Yesterday afternoon, we left our younger son with college friends at Ball State. He is planning to transfer there next fall, and we had gone to attend an informational program for transfer students. It's a bittersweet time when your last child is teetering on the edge of the nest. I had a hard time leaving him there, even for a couple of days, and
I was anxious about him driving all the way back alone on unfamiliar highways.
So there we were, the hubby and I, driving home. Just the two of us, each wrapped in silence, exploring the empty space that our children occupied for 25 years.
We had passed through a little town called Wabash on the way down to the school, oohing and ahhing over the wonderful old buildings along the way. It was still early afternoon when we passed that way again, and my husband suddenly turned to me and tapped the brakes. "Wanna stop?"
Well... sure. Why not?
We got off to a rocky start, turning the wrong way into a one-way street, but managed to tuck ourselves into a parking spot before hitting anything. I grabbed my camera and off we went to see what we could see.
Turns out, there was more to see than we could get around to. I snapped a few shots of the downtown and some architectural details before heading for Jack Francis Antiques store on the corner. Three elderly gentlemen sat visiting just outside the door, one of whom turned out to be Jack Francis himself.
His clothes were comfortably rumpled, and his standing shock of gray hair seemed confused as to which of several directions it ought to go. His clear eyes twinkled, and his face creased in a smile as he stood to shake hands. "Welcome to the biggest junk pile in the county! I see you've been taking pictures of my buildings," he said. "What do you think of them?"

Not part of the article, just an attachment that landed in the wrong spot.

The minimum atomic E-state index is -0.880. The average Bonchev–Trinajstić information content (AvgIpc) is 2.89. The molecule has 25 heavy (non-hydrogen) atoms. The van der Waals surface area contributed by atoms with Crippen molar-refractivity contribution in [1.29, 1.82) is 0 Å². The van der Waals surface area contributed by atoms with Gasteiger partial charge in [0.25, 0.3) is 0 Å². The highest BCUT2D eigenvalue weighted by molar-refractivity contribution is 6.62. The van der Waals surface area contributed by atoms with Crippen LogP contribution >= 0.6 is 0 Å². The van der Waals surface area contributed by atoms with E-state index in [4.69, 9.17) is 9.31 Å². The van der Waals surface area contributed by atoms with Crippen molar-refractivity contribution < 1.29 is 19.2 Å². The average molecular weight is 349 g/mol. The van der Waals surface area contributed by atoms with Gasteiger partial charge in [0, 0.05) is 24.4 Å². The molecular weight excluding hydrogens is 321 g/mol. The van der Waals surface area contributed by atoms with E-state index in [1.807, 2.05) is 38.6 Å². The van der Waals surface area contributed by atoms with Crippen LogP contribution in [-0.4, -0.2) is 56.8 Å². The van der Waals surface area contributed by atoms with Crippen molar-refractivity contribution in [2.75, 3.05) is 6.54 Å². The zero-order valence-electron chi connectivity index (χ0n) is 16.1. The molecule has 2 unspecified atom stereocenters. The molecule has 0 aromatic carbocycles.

Thinking he was simply taking a proprietary interest in his town, I told him I loved the place. "Five of 'em are mine, you know." He proudly pointed out which buildings he owned, and over the course of the next hour regaled us with local history (Did you know that Wabash was the first American city to have electric lights?), family history, and ties to people and places we knew in common. He ushered us through two of his shops -- one for junk (he was right about that) and one for coins. He runs the coin business on eBay. Not bad for a guy over eighty.
He collects everything, but especially bottles and books. "Do you like books? I have over 40,000 books. Most of 'em are over there." And he waived us across the street to The Reading Room bookstore.
The Reading Room is a bibliophile's paradise. The place is absolutely bursting with books. Old books, new books, common and rare. Books packed into a dozen wall-width, mile-high shelves, books camping out on the floor where the shelves can hold no more. Books stacked in teetering towers on every surface and peeking out of bulging boxes, plotting their escape.
We were met at the door by the proprietor, who is a dead ringer for Kurt Vonnegut and has probably forgotten more about books than you or I will ever know. He too was eager to talk history, especially Native American history of the area, and kindly provided us with a walking tour map.
I came away with copies of Wicked and The God of Small Things, two books I've been wanting to read. Had I not been in shock over the financial part of the Ball State presentation, I would have needed a wheelbarrow to get back to the car.
Sunday came, and our son made it home just fine. He had a wonderful time with his friends, and he's eager now to be on his own. The house was awfully quiet without him, and I'm sure my husband and I will grieve a bit when he goes away in the fall. But thanks to the kindness of new friends in lovely old Wabash, we're also looking forward to the freedom of being a couple again, on the road and out for adventure.
If you're in the area, don't miss Wabash. And if you're looking for a rare or out of print book, try The Reading Room.
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